Ask the Expert: My dad has dementia - how can I protect his money from £1,000-a-week care fees?

Care fees are a source of concern for many.

Care fees are a source of concern for many. - Credit: Archant © 2006

Reports of sky-high care fees can cause concern for relatives - but there are ways to manage the costs, writes Carl Lamb of Almary Green.

My dad has dementia and his condition has deteriorated recently. Sadly it's probably time he had full time care in a care home. My mum died about five years ago, so we will probably have to sell the house to pay for his care – I think it's worth about £180,000. He has £20,000 in other savings and a small pension that brings in about £5,000 a year on top of his state pension (he's aged 72). I've heard care costs around £1,000 a week so his money will not last long. He was proud that he would be leaving something behind for my brother and me after his death: what can I do to prevent it all disappearing? I have Power of Attorney over his money so can I give some of the money to myself and my brother now?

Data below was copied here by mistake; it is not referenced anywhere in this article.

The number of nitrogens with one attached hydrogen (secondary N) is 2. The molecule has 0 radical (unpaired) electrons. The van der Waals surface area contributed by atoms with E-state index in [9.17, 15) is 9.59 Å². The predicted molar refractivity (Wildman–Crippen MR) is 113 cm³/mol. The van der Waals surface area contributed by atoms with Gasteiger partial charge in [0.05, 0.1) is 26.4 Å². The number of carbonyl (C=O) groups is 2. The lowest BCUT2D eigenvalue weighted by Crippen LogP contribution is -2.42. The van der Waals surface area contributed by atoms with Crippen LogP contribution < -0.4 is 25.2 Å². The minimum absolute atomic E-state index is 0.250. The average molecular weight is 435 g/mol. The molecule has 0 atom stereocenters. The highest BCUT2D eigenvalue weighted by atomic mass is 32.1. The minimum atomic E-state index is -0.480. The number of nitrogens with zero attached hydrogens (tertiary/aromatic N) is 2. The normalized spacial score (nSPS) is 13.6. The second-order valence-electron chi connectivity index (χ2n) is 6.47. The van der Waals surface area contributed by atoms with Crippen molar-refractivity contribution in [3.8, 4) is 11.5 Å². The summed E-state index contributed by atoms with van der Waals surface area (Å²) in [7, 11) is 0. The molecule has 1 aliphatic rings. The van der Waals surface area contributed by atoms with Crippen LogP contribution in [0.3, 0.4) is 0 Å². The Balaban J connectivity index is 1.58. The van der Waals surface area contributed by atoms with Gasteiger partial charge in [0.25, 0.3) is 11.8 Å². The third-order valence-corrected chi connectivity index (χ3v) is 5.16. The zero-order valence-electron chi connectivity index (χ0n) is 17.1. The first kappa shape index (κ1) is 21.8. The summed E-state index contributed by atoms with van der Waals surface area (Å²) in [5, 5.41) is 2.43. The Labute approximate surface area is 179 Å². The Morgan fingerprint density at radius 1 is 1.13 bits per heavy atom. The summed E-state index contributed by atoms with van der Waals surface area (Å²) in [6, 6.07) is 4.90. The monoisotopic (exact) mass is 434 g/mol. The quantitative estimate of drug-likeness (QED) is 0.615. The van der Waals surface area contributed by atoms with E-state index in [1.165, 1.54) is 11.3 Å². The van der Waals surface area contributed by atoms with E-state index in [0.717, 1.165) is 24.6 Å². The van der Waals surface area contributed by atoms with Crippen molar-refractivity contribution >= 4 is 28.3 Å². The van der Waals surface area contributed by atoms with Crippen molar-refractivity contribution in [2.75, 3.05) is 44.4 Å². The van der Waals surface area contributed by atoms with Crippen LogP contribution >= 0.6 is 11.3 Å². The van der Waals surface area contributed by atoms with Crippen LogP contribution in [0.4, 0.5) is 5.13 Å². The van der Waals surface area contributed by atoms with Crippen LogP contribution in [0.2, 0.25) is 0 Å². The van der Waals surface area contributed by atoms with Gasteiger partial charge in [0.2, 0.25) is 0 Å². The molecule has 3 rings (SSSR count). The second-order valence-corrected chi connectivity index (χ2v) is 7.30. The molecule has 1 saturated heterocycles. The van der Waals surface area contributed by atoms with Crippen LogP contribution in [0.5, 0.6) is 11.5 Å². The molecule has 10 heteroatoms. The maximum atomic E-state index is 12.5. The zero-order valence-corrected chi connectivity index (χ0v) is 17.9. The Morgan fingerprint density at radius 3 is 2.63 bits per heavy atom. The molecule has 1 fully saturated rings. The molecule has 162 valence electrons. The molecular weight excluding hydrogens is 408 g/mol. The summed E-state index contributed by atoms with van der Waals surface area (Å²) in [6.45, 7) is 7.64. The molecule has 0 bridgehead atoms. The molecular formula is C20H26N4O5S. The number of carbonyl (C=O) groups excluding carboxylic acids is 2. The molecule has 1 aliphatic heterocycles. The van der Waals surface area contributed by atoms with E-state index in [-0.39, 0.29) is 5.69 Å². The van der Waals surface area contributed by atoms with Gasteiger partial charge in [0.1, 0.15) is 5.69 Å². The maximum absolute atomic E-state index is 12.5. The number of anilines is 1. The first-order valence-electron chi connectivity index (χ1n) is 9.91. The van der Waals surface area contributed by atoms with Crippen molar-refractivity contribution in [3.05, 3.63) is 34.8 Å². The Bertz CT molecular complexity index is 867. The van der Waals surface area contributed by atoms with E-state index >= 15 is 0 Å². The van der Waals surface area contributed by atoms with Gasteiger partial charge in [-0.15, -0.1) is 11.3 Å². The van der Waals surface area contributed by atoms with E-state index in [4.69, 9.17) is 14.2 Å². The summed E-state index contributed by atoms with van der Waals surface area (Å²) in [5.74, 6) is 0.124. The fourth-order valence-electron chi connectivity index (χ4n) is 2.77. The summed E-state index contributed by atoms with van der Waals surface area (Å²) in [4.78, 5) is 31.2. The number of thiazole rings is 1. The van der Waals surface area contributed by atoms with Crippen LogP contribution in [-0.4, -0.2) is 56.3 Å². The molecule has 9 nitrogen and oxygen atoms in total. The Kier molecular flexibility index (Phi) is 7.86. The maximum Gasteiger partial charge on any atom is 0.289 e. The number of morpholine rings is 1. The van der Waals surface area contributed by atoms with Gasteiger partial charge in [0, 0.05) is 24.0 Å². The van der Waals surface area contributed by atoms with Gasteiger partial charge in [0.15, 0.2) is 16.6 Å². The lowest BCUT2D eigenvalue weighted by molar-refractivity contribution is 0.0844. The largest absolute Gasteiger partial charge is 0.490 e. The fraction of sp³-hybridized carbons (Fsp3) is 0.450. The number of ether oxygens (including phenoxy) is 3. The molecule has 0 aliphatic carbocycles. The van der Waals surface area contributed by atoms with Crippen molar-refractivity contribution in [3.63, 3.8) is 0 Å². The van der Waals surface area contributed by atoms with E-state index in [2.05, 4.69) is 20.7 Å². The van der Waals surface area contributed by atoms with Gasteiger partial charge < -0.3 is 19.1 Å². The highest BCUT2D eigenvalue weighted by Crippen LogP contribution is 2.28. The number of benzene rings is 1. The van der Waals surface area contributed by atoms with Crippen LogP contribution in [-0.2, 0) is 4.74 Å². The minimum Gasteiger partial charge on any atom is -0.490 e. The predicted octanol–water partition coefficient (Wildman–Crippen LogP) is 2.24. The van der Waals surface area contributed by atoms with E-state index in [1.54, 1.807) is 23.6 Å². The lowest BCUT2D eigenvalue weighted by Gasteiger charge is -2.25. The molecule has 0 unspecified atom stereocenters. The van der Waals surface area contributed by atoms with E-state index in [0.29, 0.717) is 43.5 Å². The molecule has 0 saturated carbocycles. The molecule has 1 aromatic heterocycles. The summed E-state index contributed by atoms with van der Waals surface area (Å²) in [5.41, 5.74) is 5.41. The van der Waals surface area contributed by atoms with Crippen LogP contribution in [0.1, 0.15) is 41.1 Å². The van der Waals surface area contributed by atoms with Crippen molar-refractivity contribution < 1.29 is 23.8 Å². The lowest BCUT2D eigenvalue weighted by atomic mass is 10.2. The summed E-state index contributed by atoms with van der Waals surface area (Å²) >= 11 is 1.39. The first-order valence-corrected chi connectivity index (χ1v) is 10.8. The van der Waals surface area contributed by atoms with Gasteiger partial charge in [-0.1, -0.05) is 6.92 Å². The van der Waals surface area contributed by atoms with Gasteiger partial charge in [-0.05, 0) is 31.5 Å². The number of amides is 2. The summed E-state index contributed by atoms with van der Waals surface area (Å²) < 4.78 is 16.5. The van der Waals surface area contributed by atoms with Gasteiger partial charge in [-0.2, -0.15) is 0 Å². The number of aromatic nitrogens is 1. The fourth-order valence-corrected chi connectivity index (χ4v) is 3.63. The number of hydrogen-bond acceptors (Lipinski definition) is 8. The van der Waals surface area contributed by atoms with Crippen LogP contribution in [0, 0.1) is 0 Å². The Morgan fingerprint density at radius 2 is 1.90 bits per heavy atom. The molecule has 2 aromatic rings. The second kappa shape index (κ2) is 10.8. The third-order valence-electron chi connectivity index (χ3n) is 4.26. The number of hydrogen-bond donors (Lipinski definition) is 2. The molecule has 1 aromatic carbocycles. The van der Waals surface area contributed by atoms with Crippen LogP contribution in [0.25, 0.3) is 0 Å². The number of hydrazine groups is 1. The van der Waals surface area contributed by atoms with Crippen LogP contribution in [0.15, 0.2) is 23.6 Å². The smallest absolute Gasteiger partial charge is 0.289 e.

I'm so sorry to hear about your dad. Deciding to move him into care can't be an easy decision and money worries won't help. Let me deal with your second question first: it isn't advisable to give money away to avoid paying care fees. When assessing your father's finances to see if he's eligible for financial support, your local authority may well consider any gifts made now to be 'deliberate deprivation of assets' and may count the amount given away as part of his overall wealth.

You can make gifts on his behalf as his attorney, but they must follow the kind of gifting pattern that he has established in the past.

The reported fees of £1,000 a week you have heard are the average across the UK for nursing and residential care combined. If your dad doesn't need nursing care, average fees are around £700 a week – so not quite so bad, but your dad's current assets may be significantly depleted. You can ringfence the amount that will go to pay care fees by purchasing a care fees annuity that will provide a top-up to his income to meet the cost of care. This is usually tax-efficient as it is normally paid direct to the care home rather than your dad, so not taxed as income. It will require a substantial sum to purchase the plan, but it will limit the total spent on his care. Talk to a financial adviser.

If you're not ready to sell his house yet, local authorities are now obliged to offer what is known as a deferred payment agreement, whereby the council pay your dad's care fees until either the property is sold, or until he dies – whichever is soonest – when the amount will have to be repaid, along with associated charges.